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Voices of the Headland

Robinson Jeffers and the Bird of Prey


Alan J. Malnar

Voices of the Headland: Robinson Jeffers and the Bird of Prey explores the image of the raptor in the poetry of Robinson Jeffers. Emanating from the continent’s end of the American West, Jeffers’ poetic eagles, hawks, falcons, vultures, and other birds of prey symbolize the compelling presence and voice of nature, a pantheistic universe of beauty and splendor, death and destruction. It is the perilous bird of prey which calls forth the very essence and life-force of Jeffers himself, winging its way through his expansive body of narrative and lyrical verse, a poetry fundamentally anti-social in its vision and primitive in its basic, instinctual surge. Voices of the Headland examines this distinctive imagery from many critical viewpoints.


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Chapter 2. Words of Prey


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In “Triad,” Jeffers claims that in order for the poet to compose legitimate verse one’s moral and aesthetic intentions must be scrutinized and the selection of authentic subject matter must be considered:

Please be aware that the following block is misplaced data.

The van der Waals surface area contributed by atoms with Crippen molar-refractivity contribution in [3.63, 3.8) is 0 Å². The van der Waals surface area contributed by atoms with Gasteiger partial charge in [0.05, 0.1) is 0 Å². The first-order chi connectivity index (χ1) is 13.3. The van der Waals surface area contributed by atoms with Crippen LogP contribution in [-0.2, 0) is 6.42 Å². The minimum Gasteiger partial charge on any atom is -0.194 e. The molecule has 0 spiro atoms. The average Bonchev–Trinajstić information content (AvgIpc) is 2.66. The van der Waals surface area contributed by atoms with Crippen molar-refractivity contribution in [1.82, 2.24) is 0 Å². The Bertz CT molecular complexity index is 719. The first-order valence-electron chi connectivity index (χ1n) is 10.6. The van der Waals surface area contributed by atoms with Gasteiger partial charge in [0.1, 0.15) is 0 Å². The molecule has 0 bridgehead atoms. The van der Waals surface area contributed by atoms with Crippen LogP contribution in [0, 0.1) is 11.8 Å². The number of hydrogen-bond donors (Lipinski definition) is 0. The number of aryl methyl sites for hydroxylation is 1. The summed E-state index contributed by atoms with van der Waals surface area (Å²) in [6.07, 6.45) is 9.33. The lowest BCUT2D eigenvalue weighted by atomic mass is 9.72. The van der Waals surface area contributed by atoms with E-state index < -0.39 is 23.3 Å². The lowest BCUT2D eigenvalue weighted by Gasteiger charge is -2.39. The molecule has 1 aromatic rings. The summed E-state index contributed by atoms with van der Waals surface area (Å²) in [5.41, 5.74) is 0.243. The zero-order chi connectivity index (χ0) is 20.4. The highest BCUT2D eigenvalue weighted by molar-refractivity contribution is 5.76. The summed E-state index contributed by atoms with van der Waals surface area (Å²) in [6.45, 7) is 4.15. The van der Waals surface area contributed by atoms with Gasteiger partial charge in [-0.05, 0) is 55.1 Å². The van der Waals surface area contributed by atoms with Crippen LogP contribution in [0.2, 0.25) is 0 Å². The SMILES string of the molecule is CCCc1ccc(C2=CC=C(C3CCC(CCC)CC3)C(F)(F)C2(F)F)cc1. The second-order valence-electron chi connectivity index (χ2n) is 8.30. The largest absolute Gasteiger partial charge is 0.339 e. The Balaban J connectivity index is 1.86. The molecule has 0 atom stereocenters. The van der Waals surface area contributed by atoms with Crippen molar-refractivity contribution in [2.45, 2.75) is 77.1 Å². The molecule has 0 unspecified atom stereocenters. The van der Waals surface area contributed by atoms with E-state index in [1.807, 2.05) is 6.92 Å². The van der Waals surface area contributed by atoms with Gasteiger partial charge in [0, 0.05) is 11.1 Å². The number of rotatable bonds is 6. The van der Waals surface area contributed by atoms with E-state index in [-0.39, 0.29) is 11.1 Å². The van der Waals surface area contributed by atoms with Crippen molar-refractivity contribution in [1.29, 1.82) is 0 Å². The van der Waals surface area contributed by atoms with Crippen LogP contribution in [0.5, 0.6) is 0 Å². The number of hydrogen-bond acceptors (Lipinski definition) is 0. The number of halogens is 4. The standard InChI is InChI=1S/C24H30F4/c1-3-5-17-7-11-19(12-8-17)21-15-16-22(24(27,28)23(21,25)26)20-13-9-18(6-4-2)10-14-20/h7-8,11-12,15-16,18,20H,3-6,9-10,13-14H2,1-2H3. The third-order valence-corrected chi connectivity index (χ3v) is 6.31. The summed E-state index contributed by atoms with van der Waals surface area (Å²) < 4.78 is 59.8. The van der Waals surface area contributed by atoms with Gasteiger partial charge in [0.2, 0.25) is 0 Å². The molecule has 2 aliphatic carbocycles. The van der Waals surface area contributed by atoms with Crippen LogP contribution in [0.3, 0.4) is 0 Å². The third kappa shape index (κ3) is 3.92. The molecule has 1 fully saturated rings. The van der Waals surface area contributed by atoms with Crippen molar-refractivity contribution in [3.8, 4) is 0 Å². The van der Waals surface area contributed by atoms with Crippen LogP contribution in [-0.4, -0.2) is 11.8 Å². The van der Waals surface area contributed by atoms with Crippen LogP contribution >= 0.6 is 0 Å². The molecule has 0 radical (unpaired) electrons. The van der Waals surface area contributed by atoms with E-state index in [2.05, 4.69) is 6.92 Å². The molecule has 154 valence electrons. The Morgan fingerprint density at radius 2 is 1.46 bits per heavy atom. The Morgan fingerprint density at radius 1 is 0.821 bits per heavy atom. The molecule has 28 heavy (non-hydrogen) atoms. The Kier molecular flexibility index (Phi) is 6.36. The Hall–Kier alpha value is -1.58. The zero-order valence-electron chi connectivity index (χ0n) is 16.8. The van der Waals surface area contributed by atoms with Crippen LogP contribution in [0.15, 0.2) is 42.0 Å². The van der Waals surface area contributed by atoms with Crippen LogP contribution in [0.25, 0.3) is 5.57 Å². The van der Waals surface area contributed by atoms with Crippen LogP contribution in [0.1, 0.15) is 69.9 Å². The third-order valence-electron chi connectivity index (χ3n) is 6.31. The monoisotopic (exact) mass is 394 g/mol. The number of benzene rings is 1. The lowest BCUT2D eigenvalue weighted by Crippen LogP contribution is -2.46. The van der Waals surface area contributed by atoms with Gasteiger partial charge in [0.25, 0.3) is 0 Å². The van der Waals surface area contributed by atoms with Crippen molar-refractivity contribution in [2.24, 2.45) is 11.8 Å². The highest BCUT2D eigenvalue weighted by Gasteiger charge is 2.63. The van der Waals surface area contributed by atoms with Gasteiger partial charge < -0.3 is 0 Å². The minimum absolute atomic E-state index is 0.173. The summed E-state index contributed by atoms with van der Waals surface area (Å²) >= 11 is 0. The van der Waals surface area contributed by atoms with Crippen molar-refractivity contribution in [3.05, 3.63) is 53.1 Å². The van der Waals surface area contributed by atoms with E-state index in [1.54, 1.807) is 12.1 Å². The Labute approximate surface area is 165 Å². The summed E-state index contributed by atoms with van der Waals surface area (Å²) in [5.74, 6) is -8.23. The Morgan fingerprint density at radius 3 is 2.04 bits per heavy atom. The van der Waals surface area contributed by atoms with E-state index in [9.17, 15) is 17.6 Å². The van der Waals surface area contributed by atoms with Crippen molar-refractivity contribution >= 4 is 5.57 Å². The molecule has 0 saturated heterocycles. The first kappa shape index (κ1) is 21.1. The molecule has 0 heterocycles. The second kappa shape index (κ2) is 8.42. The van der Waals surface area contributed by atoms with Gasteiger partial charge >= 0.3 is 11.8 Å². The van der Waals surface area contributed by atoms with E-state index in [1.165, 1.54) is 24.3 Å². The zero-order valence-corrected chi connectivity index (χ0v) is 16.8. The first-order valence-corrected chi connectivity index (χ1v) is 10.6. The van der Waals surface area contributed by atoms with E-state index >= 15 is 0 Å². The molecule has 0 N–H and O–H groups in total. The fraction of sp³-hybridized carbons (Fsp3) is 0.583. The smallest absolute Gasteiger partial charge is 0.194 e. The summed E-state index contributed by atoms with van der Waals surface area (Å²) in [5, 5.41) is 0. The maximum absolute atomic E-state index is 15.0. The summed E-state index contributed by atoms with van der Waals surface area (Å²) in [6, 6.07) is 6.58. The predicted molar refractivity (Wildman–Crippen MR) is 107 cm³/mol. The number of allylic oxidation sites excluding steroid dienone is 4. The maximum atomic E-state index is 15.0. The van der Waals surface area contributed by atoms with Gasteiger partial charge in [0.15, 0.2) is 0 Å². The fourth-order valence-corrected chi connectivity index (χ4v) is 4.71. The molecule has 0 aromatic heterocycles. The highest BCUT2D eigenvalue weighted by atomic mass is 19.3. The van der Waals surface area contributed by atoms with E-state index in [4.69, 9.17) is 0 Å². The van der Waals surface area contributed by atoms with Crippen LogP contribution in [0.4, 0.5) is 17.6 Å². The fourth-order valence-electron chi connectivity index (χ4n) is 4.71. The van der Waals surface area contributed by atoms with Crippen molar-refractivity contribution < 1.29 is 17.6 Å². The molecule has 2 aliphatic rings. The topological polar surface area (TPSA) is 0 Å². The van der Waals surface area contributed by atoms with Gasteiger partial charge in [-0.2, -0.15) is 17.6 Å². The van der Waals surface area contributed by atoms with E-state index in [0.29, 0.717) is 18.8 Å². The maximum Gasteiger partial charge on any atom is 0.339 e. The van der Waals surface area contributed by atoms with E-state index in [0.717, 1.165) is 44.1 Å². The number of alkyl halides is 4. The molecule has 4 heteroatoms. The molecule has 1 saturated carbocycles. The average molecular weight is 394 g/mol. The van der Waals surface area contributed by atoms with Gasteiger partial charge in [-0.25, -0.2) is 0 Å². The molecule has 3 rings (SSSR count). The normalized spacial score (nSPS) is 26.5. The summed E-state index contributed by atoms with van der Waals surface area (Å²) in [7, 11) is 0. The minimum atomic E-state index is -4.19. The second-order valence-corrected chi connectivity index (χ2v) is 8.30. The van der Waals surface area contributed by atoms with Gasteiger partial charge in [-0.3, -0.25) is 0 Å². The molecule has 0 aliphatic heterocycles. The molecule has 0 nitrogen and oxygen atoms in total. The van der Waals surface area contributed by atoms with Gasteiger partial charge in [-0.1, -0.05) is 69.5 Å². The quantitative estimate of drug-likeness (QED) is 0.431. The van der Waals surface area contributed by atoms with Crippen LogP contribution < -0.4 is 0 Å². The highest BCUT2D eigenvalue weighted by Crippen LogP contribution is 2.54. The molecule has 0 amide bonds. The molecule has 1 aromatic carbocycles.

The poet, who wishes not to play games with words, His affair being to awaken dangerous images And call the hawks (CP 2: 309)

Poetry is not enigmatic nor is it clever; it is not self-conscious. Rather, it consists of simple, stark, and thought-provoking imagery such as found in the symbol of the perilous hawk. This animal figure not only appropriates content which Jeffers believes is worthy of serious composition, but it also functions as a valuable tool, enabling image constructions that are “capable of expressing many things at the same time” (CL 2: 710).1 From here, given the multiple modes of analysis which provide points of access into Jeffers’ poetry, perhaps it is not too exaggerated to claim that his hawk symbolism is as vast and expansive in its interpretive breadth and scope as is the immensity of the great wide blue in which these creatures swoop and soar in nature? For in light of the poet’s thoughts and expression in any given context, it is symbolism ← 9 | 10 → which makes possible multiple referents and their correlated ideas through the description and construction of even one select image.

For example, in “The Beaks of Eagles” the deadly keratin...

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